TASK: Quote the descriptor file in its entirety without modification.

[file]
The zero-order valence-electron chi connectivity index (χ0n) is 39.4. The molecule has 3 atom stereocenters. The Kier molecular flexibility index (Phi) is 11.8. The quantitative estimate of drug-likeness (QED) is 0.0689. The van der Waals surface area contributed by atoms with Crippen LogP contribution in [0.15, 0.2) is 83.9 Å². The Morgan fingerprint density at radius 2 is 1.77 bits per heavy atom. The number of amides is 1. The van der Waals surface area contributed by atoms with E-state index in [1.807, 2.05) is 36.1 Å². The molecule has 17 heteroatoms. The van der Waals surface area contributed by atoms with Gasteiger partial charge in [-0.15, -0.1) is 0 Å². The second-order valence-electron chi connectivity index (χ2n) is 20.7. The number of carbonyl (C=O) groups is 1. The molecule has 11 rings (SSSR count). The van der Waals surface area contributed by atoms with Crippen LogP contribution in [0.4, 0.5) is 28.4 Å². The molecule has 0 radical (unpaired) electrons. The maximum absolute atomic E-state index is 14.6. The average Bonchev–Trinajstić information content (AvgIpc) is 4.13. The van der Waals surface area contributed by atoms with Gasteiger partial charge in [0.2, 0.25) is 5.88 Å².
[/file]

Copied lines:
The zero-order valence-electron chi connectivity index (χ0n) is 39.4. The molecule has 3 atom stereocenters. The Kier molecular flexibility index (Phi) is 11.8. The quantitative estimate of drug-likeness (QED) is 0.0689. The van der Waals surface area contributed by atoms with Crippen LogP contribution in [0.15, 0.2) is 83.9 Å². The Morgan fingerprint density at radius 2 is 1.77 bits per heavy atom. The number of amides is 1. The van der Waals surface area contributed by atoms with E-state index in [1.807, 2.05) is 36.1 Å². The molecule has 17 heteroatoms. The van der Waals surface area contributed by atoms with Gasteiger partial charge in [-0.15, -0.1) is 0 Å². The second-order valence-electron chi connectivity index (χ2n) is 20.7. The number of carbonyl (C=O) groups is 1. The molecule has 11 rings (SSSR count). The van der Waals surface area contributed by atoms with Crippen LogP contribution in [0.4, 0.5) is 28.4 Å². The molecule has 0 radical (unpaired) electrons. The maximum absolute atomic E-state index is 14.6. The average Bonchev–Trinajstić information content (AvgIpc) is 4.13. The van der Waals surface area contributed by atoms with Gasteiger partial charge in [0.2, 0.25) is 5.88 Å².